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Grain Storage Practices

05 August 201615 min reading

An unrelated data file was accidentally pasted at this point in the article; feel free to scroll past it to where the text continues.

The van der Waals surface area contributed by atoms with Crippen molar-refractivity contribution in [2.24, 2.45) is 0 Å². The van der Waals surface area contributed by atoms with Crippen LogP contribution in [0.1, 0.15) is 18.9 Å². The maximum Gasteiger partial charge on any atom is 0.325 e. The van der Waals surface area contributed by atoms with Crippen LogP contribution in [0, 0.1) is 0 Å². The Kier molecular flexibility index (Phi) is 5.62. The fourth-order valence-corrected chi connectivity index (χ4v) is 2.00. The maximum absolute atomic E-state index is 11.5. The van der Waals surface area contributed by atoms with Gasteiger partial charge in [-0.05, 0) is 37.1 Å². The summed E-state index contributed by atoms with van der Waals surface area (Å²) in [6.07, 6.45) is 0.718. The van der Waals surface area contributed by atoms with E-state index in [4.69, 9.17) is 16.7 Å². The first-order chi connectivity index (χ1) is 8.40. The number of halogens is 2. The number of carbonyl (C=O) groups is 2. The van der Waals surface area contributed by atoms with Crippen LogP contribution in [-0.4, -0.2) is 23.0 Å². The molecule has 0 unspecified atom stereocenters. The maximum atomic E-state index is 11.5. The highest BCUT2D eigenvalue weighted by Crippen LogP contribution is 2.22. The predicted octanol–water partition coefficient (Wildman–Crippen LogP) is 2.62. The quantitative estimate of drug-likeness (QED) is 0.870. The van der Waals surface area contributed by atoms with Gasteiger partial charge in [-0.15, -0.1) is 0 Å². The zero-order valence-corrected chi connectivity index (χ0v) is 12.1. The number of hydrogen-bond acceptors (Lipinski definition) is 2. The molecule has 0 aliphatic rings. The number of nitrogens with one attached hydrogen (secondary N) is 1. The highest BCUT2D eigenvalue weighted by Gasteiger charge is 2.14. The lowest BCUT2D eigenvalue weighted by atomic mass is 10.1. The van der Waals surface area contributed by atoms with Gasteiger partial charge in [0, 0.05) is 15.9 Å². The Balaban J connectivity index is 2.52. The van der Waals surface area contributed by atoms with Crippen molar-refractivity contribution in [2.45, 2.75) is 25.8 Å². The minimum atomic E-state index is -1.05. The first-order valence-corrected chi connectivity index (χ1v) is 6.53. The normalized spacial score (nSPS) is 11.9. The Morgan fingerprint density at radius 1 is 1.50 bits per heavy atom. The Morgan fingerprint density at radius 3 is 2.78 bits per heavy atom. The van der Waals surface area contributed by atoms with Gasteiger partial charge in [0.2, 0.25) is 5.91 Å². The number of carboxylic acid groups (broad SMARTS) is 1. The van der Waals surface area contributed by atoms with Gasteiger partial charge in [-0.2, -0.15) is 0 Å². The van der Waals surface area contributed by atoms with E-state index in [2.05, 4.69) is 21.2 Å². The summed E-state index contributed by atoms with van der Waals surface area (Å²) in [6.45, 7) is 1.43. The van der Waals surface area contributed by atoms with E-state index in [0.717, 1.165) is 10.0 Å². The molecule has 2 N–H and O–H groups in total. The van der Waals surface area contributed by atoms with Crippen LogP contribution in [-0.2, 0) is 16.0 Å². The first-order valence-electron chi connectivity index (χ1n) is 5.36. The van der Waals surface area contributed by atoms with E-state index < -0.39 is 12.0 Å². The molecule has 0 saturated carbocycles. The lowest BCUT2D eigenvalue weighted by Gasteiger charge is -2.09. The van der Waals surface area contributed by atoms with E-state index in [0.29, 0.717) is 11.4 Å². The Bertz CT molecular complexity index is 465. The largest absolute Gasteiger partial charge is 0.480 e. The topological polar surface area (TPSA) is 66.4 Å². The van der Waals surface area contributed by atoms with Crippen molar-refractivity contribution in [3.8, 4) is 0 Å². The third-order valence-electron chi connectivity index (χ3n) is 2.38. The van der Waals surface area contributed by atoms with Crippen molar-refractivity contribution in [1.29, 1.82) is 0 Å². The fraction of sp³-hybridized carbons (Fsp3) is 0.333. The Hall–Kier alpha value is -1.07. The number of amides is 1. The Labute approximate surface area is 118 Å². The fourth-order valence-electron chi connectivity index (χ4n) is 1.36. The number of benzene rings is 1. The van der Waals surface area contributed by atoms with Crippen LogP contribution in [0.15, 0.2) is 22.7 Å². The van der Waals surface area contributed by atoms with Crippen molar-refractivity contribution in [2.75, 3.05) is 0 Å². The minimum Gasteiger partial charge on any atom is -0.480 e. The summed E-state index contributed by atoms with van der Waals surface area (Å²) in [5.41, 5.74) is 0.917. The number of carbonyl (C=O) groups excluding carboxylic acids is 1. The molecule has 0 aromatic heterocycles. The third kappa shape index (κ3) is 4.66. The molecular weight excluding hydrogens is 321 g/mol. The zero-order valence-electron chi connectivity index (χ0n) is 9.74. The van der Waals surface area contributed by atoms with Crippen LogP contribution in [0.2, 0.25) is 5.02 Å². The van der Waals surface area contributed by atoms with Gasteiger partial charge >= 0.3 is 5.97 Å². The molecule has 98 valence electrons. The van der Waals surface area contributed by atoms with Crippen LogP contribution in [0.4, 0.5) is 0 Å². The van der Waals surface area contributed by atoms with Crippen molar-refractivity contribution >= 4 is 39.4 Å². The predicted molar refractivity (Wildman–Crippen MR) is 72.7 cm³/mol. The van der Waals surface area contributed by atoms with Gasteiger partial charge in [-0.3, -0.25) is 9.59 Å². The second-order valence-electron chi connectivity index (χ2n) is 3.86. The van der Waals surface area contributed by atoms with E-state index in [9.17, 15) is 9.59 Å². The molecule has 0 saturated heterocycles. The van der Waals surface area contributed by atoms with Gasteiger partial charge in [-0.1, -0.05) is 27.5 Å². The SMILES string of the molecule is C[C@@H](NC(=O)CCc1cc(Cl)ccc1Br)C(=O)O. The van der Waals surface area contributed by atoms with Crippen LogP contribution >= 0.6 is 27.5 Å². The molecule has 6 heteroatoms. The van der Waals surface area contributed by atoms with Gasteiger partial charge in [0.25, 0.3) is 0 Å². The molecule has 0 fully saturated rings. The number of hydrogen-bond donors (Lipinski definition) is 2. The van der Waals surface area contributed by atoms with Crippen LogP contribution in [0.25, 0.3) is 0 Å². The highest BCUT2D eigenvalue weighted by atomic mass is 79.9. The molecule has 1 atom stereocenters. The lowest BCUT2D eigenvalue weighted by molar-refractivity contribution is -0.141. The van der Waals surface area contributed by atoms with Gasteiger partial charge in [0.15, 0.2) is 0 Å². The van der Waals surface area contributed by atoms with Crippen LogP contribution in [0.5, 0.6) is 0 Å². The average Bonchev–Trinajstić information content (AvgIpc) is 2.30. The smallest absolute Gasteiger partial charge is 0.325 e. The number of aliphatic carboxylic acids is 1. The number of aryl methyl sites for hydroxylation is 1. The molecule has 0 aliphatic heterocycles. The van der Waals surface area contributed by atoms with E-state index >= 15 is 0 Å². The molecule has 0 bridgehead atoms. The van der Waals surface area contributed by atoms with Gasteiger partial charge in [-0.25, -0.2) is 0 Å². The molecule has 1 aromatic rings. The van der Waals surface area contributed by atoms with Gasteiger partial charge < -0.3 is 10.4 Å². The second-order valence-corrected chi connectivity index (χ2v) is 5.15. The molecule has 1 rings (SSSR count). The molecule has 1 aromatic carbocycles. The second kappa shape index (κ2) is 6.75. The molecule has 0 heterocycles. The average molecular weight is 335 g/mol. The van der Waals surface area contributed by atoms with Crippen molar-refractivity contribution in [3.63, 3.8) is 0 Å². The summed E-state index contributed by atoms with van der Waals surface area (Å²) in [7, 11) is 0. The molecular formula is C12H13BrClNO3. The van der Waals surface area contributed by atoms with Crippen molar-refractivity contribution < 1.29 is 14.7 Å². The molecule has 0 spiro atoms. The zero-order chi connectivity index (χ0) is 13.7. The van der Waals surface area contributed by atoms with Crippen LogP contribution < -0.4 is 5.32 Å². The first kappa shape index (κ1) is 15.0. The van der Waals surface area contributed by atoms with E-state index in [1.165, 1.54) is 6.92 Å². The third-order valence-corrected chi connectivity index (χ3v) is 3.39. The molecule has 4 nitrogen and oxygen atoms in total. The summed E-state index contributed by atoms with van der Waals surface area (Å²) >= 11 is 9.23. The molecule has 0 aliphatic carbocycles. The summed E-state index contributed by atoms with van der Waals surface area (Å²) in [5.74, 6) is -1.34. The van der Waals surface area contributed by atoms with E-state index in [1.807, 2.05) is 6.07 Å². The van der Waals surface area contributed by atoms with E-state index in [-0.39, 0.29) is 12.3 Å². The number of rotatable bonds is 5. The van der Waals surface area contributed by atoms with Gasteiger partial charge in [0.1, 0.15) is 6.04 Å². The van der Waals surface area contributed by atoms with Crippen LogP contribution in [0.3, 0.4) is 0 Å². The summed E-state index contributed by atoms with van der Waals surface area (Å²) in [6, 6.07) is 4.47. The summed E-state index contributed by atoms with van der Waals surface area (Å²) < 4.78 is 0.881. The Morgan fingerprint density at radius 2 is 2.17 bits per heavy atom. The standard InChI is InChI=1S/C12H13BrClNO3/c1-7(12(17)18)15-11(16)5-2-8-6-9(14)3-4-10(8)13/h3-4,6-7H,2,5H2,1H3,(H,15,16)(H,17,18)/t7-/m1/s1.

“With population growth rate of 1.50% in the world, it is the most important concern of providing food grains to the population. This inevitable population growth will place increasing demands on the production of cereal and other food grains, which currently comprise 67-80% of human food supply and diet. Grain production has also been steadily increasing due to advancement in various technologies starting from genetically improvement to improved cultivation practices. But improper storage results in high loss of grains.” Prashant Pandharinath SAİD, Rama Chandra PRADHAN Banaras Hindu University, Department of Farm Engineering, India i_80_8 ABSTRACT The food grains production has increased all over the world over last decades. Nowadays, the grains are stored using the improved methods such as in bags, silos, warehouses, containers and even in piles on the ground. These systems can be managed as man-made ecosystems, where deterioration of the stored grain is a result of interactions among physical, chemical, and biological factors. Stored grain insects and pests normally cause as much loss of grains in storage. A new approach to the use of pheromones is the monitoring of insects based on remote sensing electronic transmitters that are progressively integrated into control programs. An Integrated Pest Management program that might integrate insect monitoring, aeration, refrigerated storage, modified or controlled atmospheres, for insect control and for quality preservation of grain. The future requirement is to synthesize the status of knowledge and to provide directions in order to minimize the post-harvest losses of grains in different regions of the world. INTRODUCTION Food, water and shelter are three basic needs of human being. With population growth rate of 1.50% in the world, it is the most important concern of providing food grains to the population. This inevitable population growth will place increasing demands on the production of cereal and other food grains, which currently comprise 67-80% of human food supply and diet. Grain production has also been steadily increasing due to advancement in various technologies starting from genetically improvement to improved cultivation practices. But improper storage results in high loss of grains. Grain losses in the storage accounts 10 to 20% of overall production, and preliminary storage losses are due to inadequate storage capacities, insect and pest infestations. According to World Bank Report, India is losing about 12-16 million metric tonnes of food grains each year. Grain is the essential consumer goods for human. Being the part of daily diet, it largely modulates economy. Hence is the basis of social existence and development. Therefore, food grain production is the key part of the economic and social development. Therefore, grain researchers from different countries try to work out advanced scientific grain storage techniques and facilities. A grain stored properly is equivalent to a grain produced. India produces about 259.32 million tonnes of food grains in annually (FAO, 2012). About 60-70 % of food grains are stored by the farmers for their own consumption. The Indian farmers prefer to store food grains in traditional ways using different types of storage structures made by locally available materials. While big farmers keep food grains in the storage facilities provided by government agencies like Food Corporation of India. There are several factors which are responsible for losses of food grains such as environmental factors, type of storage structure used, length and purpose of storage, method of storing grains, etc. The environmental factors consist of temperature, moisture content of grains, pH, humidity, etc. Other biological factors are insects, pests, microorganisms and rodents. During storage, significant qualitative and quantitative losses occur due to those biological factors. Present article is review of in different storage practices. This includes various newly developed storage structures, advance methods of storage, advances in insects and pests controls and various grain protecting practices. ADVANCES IN GRAIN STORAGE STRUCTURES The percentage of overall food crop production retained at the farm-level and the period of storage is largely a function of farm-size and yield per acre, family-size, consumption pattern, marketing pattern, form of labor payment, credit availability and future crop expectations. Indigenous storage structures are generally preferred by the farmers in India at home level. The traditional storage structures have several disadvantages and limitations. Hence, the some modifications have been done in the traditional grain storage structures to offer better safety to the stored grains. For small-scale storage of grains the PAU bin, Pusa bin, Coal-Tar drum bin and Domestic Hapur tekka have been developed and demonstrated by the several scientists. The name PAU bin, itself suggest that the bin has been developed by the Punjab Agricultural University. The bin is made up of a galvanized metal iron structure. The bin has moderate capacity varying from 1.5 to 15 quintals. The Pusa bin is also called as LDPE (low density polyethylene) sandwiched bin. This means that the storage structure is made of mud or bricks with a polythene film embedded within the walls like a sandwich. The developed bin has minimal moisture migration during storage because of the good insulating properties of LDPE. The coal-tar drum bin (200 kg) was developed at Central Institute of Agricultural Engineering (CIAE), Bhopal. It is a low cost bin and can be easily available at domestic level. The domestic Hapur tekka or bin has capacity 200 to 1000 kg. It is cylindrical in shape, made of galvanized iron and /or aluminum sheet, has a small hole in the bottom through which grain can be removed. In addition to small scale storage, there are structures for large scale storage of food grains. Several agencies are having storage facilities for farmer on rental basis like Food Corporation of India, Central Warehousing Corporation, State Warehousing Corporation, grain marketing co-operatives and several state government agencies. The large scale grain storage is done in Cover and Plinth (CAP) and silos. CAP storage involves the construction of brick pillars to a height of 14’ from the ground, with grooves into which wooden crates are fixed for the stacking of bags of food grains. The stacks are covered with 250 micron LDPE sheets from the top and all four sides. Food grains such as wheat, maize, gram, paddy, and sorghum are generally stored in CAP storage for 6-12 month periods. It is the most economical storage structure and is being widely used by the FCI for bagged grains. The structure can be fabricated in less than 3 weeks. It is an economical way of storage on a large scale. The silos are either metal or concrete. Concrete silos are typically cheaper than metal silos. In silos the grains in bulk are unloaded on the conveyor belts and, through mechanical operations, are carried to the storage structure. Galvanized silo storage systems have been a proven scientific system for storage of food grains in Europe and America. This system ensures zero wastage due to moisture, fungus and rodents etc. In India this system is adopted to some extent by private sector since 1990, but it is limited to the process industry rather than for storage of grain for longer period. The storage capacity of each of these silos is around 25,000 tonnes. Farming Co-operatives cannot afford to have such systems. The Food Corporation of India is the single largest agency which has a capacity of 26.62 million tonnes. The benefits of such bulk storage are: 1. Low running costs, 2. Low labor requirements, 3. Rapid handling, 4. Low through spillage and rodents, 5. Efficient and effective fumigation operation, 6. Less land area requirement, 7. Complete control of aeration, 8. Possible to store the grain for longer periods, 9. Possible to mechanize all operations, 10. Possible to store moist grain for short periods. ADVANCED STORAGE METHODS Advanced storage technologies such as aeration, refrigerated storage, modified atmospheric storage, hermetic storage systems are already adopted in many developed countries and India is following the suit. Though hermetic storage system was in practice in the village level in small pockets in throughout India, its adaptation through some modernization is yet to catch up with the large holdings. Insect monitoring and dose control through modern interventions are some of the measures for preventing storage losses. GRAIN AERATION Aeration is widely used for preservation of stored grain. Aeration can be defined as the forced movement of ambient air of suitable quality, or of suitably conditioned air, through a grain bulk for improvement of grain storability. It is an acceptable practice to reduce the commodity temperature and is done by using mechanical aeration by means of fans. This system is suitable for low humid environment. On commercial scale, forced aeration plays important and effective role to preserve grains. REFRIGERATED STORAGE In this method, ambient air is cooled and then passed over the bulk grains via existing aeration system. Refrigerated aeration has been used for cooling dry grain in subtropical climates when ambient temperatures are too high for successful insect control by aeration with untreated air. The initial investment for refrigerated storage system is comparatively higher but together with the dehumidified air method, it could provide answers to the practicability of aeration for safe commercial storage in tropical climates. MODIFIED ATMOSPHERE TECHNOLOGY Several researchers have been studied various atmospheric compositions for the protection of grains. The airtight or hermetic storage have also been successfully used to maintain grain quality in India, South America (Argentina) and North Africa. Modified atmospheres (MA) and controlled atmospheres (CA) offer alternative to the use of conventional residue producing chemical fumigants for controlling insect pests attacking stored grain, oilseeds, processed commodities, and some packaged foods. The CA system also prevents fungal growth and maintains product quality. HERMETIC STORAGE An airtight or sealed storage is termed as “hermetic storage” or “sacrificial sealed storage”. The method enables insects and other aerobic organisms in the commodity or the commodity itself to generate the modified atmosphere by reducing oxygen (O2) and increasing carbon dioxide (CO2) concentrations through respiratory metabolism. Respiration activity of the living organisms creates an atmosphere containing about 1-2% oxygen and about 20% carbon dioxide. Insect control success due to the hermetic storage treatments is comparable to conventional fumigants (over 99.9% kill), and losses due to insect activity are minimal (0.15% loss in weight for a storage period of 15 months). Low O2 and high CO2 environment kills insect and mite pests, and prevents aerobic fungi from growing. Elevated CO2 and depleted O2 levels will generally maintain stored grain quality for long period of time. Commodities including cereals, oilseed grains, pulses, cocoa and coffee can be stored safely for many months, maintaining high quality and limiting mould and mycotoxins. ADVANCES IN INSECT AND PEST MANAGEMENT SYSTEMS Usually chemical fumigants, contact insecticides are used to control stored product pests. Increase awareness about health issues due to organic residues in food grains has enforced restrictions on use of chemical pesticides because of adverse effects of pesticide residues in grain and environment. This has resulted in imposition of strict limitations on pesticide registration by regulatory agencies. In addition, in many countries, insects in particular have been developing resistance to contact insecticides and to the conventionally used phosphine gas. Birational approach is being preferred over the conventional practice to tackle these issues. The major pests of stored grains include beetles (Callosobrunchus sp, Trogodermagranarium, Tribolium confusum), weevils (Acanthoscel idesobtectus), moth (Corcyra cephalonica) and rodents. The preventive and curative are the two categories of treatments applied for controlling insect and pest infestation. The preventive treatment is that which is given before infestation in order to inhibit insect attack. The curative treatment involves use of fumigant aluminum phosphide to control infested stock or go down in airtight condition. For controlling rodents rat cages, poison baits and use of rat borrow fumigation is recommended. Stored-product insects are serious worldwide pests of dried, stored and other durable agricultural commodities. The global losses in stored grain have been estimated at approximately 10% in developed countries, 20% and more, in developing countries. A biorational approach is preferable for controlling stored-product insects because of the phase-out of very effective insecticides (e.g. methyl bromide), insecticide resistance, and the problem of insecticide residues in food. Electronic monitoring systems are being developed and successfully practiced in different parts of the world for monitoring and applying suitable chemical pesticide or bio-fumigant doses. A variety of traps developed with synthetic pheromones has been developed for use in monitoring programs in food processing and storage facilities. The pheromone is incorporated into a plastic matrix from which it is slowly released during several weeks or months. Grain probe trap or pitfall-cone trap, are placed at or below the surface of grain masses and do not require the use of pheromones. These traps capture beetles that are simply walking through the holes of the probe shaft, drop through the void inside the probe and are directed by a funnel into a collection vial. A recently developed technology for monitoring insects is a probe trap equipped with an electronic device to count insects that relay the counts to a computer (Shuman et al., 1996). Probe traps installed in shelled and unshelled peanuts in a pilot plant experiment indicated no significant differences in the presence of Tribolium castaneum aggregation pheromone attractants in the probes. Phillips et al. (2000) found evidence suggesting that pheromones and food attractants should not be used in devices intended for monitoring insects in bulk-stored grain. A special device containing a heater and a ventilator named “speedbox” that was developed especially for use at low temperatures and shorter treatment time. The use of this device allowed optimizing the Phosphine fumigation by effective control of all developmental stages of major stored product insects at low temperatures and at decreased exposure time. Some essential oils are highly selective to insects, probably because they bind to the insect-selective octopaminergic receptor, a nonmammalian target. A screening of a large number of essential oils from aromatic plants was conducted to isolate effective oils for using as fumigants in grain bins for insect control. The authors reported on two effective essential oils that were examined under laboratory and field conditions with supplementation of CO2 against S. oryzae and C. maculates. Their results are the basis for using essential oils as botanical fumigants and alternatives to the toxicant phosphine for controlling stored-product insects. Correct grain handling, regular inspections and pest control strategic planning are important practice to be conducted by every farmer who stores food grains. One of the strategies is to assure that initial insect population is depressed and that the physical conditions in the storage bin are not contributory to insects due to preventative sanitation practices (storing clean grain, insect-free structures with clean surroundings) and drying grain before loading into storage to maintain a low moisture content (12-13 percent) which can reduce insect growth. HYGIENIC PRACTICES Hygiene of storage environment is major factor which contribute to growth of the insect and pests infestation. Insect control can be done through cooling; fumigation is applied wherever practicable. Thermal disinfestations of insect parasites and pathogens can be done through solar heat or treatment with traditional additives if sufficiently available. Sanitation in and around stored grain installations is the almost efficacious and profitable administration exercise to prevent insect infestations in stored grain. This is the most essential IPM practice for storing and protecting grain because a successful sanitation is 80 percent of an effective IPM program in stored grains. Before harvest and storage of new grain, cleaning equipment for handling grain like harvesters, vehicles, aeration fans, etc. is required. Taking off any grain or grain dust from inside the bins by cleaning empty bins and brushing down walls is essential. Getting rid of any spillage grain close to the external of the bin and storage installation is requisite. Cautiously examining storage bins and fastening or sealing of any gaps or openings which may be expected entry spots for rodents or insects is requisite. SPINOSAD AS A NATURAL GRAIN PROTECTANT Spinosad is a reduced-risk insecticide derived by fermentation from the soil actinomycete, Saccharopolyspora spinosa (Mertz and Yao, 1993). The spinosad is growing as a grain protectant, awaiting final acceptance of international residue tolerances for spinosad by major grain importing and exporting countries. Spinosad effectively controls economically important beetle and moth pests associated with stored grain and is also effective against certain psocid species. CONCLUSION India produces about 259.32 million tonnes of food grain annually but the post production losses are also high. Major stock is stored at farmers’ level (70%) and remaining at organizational level. The advancement in scientific design and development of low cost storage structures has been found effective as it has created interest and awareness among farmers and traders to preserve the food grains safely. The modified and improved structures provide safe and economical means of grain storage for long durations. Need of the hour is to strengthen traditional means of storage with modern inputs and to provide cheaper storage structures such as low cost bins to farmers so as prevent enormous storage losses. With the chemical insecticides being phased out due to their residual effect on human health; the need for the hour is to maintain hygienic practice in the storage systems. Maintenance of CA or hermetic storage environment for the control of insect growth is also very effective and is possible for bulk storage system. Precision monitoring system of insect population and application of control dose of insecticides are few such measures for ensuring grain safety and security.